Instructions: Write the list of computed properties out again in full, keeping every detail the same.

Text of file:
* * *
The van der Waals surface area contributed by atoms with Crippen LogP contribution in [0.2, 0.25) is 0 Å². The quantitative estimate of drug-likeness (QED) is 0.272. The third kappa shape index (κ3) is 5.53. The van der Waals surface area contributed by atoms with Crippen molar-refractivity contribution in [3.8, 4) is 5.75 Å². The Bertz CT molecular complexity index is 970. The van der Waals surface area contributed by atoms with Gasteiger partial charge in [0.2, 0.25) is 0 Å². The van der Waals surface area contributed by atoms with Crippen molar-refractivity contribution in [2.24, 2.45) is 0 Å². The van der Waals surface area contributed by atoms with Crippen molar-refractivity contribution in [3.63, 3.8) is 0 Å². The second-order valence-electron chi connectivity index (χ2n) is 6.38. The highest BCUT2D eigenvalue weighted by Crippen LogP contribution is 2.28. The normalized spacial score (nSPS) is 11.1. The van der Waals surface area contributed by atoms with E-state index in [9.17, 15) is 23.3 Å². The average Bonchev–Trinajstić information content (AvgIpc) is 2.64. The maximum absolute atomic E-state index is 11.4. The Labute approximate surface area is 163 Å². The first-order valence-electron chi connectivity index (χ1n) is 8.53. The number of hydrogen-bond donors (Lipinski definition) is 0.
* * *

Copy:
The van der Waals surface area contributed by atoms with Crippen LogP contribution in [0.2, 0.25) is 0 Å². The quantitative estimate of drug-likeness (QED) is 0.272. The third kappa shape index (κ3) is 5.53. The van der Waals surface area contributed by atoms with Crippen molar-refractivity contribution in [3.8, 4) is 5.75 Å². The Bertz CT molecular complexity index is 970. The van der Waals surface area contributed by atoms with Gasteiger partial charge in [0.2, 0.25) is 0 Å². The van der Waals surface area contributed by atoms with Crippen molar-refractivity contribution in [2.24, 2.45) is 0 Å². The van der Waals surface area contributed by atoms with Crippen molar-refractivity contribution in [3.63, 3.8) is 0 Å². The second-order valence-electron chi connectivity index (χ2n) is 6.38. The highest BCUT2D eigenvalue weighted by Crippen LogP contribution is 2.28. The normalized spacial score (nSPS) is 11.1. The van der Waals surface area contributed by atoms with E-state index in [9.17, 15) is 23.3 Å². The average Bonchev–Trinajstić information content (AvgIpc) is 2.64. The maximum absolute atomic E-state index is 11.4. The Labute approximate surface area is 163 Å². The first-order valence-electron chi connectivity index (χ1n) is 8.53. The number of hydrogen-bond donors (Lipinski definition) is 0.